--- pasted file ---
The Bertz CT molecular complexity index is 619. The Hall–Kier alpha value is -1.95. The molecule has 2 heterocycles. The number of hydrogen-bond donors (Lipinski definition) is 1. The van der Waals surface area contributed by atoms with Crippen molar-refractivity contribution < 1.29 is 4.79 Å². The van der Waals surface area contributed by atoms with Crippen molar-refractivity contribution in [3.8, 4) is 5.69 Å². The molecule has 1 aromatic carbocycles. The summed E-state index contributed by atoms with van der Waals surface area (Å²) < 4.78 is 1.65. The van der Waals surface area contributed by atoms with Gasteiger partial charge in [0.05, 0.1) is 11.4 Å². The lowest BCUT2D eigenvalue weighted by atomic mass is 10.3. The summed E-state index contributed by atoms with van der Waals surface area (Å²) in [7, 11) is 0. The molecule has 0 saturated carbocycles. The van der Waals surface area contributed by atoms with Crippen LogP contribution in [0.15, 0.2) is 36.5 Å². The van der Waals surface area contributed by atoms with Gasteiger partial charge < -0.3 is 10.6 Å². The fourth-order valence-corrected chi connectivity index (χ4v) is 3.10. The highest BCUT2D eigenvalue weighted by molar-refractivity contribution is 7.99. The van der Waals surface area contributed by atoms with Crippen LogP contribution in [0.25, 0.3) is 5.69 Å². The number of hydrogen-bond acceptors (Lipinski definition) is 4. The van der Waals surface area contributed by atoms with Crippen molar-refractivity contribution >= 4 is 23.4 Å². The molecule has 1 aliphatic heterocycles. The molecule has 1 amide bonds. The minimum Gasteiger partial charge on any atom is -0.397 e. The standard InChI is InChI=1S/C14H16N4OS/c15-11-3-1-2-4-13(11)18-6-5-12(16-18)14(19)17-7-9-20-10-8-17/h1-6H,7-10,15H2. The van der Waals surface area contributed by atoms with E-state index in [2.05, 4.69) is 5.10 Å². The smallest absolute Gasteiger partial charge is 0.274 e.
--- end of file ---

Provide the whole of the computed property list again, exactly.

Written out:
The Bertz CT molecular complexity index is 619. The Hall–Kier alpha value is -1.95. The molecule has 2 heterocycles. The number of hydrogen-bond donors (Lipinski definition) is 1. The van der Waals surface area contributed by atoms with Crippen molar-refractivity contribution < 1.29 is 4.79 Å². The van der Waals surface area contributed by atoms with Crippen molar-refractivity contribution in [3.8, 4) is 5.69 Å². The molecule has 1 aromatic carbocycles. The summed E-state index contributed by atoms with van der Waals surface area (Å²) < 4.78 is 1.65. The van der Waals surface area contributed by atoms with Gasteiger partial charge in [0.05, 0.1) is 11.4 Å². The lowest BCUT2D eigenvalue weighted by atomic mass is 10.3. The summed E-state index contributed by atoms with van der Waals surface area (Å²) in [7, 11) is 0. The molecule has 0 saturated carbocycles. The van der Waals surface area contributed by atoms with Crippen LogP contribution in [0.15, 0.2) is 36.5 Å². The van der Waals surface area contributed by atoms with Gasteiger partial charge < -0.3 is 10.6 Å². The fourth-order valence-corrected chi connectivity index (χ4v) is 3.10. The highest BCUT2D eigenvalue weighted by molar-refractivity contribution is 7.99. The van der Waals surface area contributed by atoms with Crippen LogP contribution in [0.25, 0.3) is 5.69 Å². The number of hydrogen-bond acceptors (Lipinski definition) is 4. The van der Waals surface area contributed by atoms with Crippen molar-refractivity contribution >= 4 is 23.4 Å². The molecule has 1 aliphatic heterocycles. The molecule has 1 amide bonds. The minimum Gasteiger partial charge on any atom is -0.397 e. The standard InChI is InChI=1S/C14H16N4OS/c15-11-3-1-2-4-13(11)18-6-5-12(16-18)14(19)17-7-9-20-10-8-17/h1-6H,7-10,15H2. The van der Waals surface area contributed by atoms with E-state index in [2.05, 4.69) is 5.10 Å². The smallest absolute Gasteiger partial charge is 0.274 e.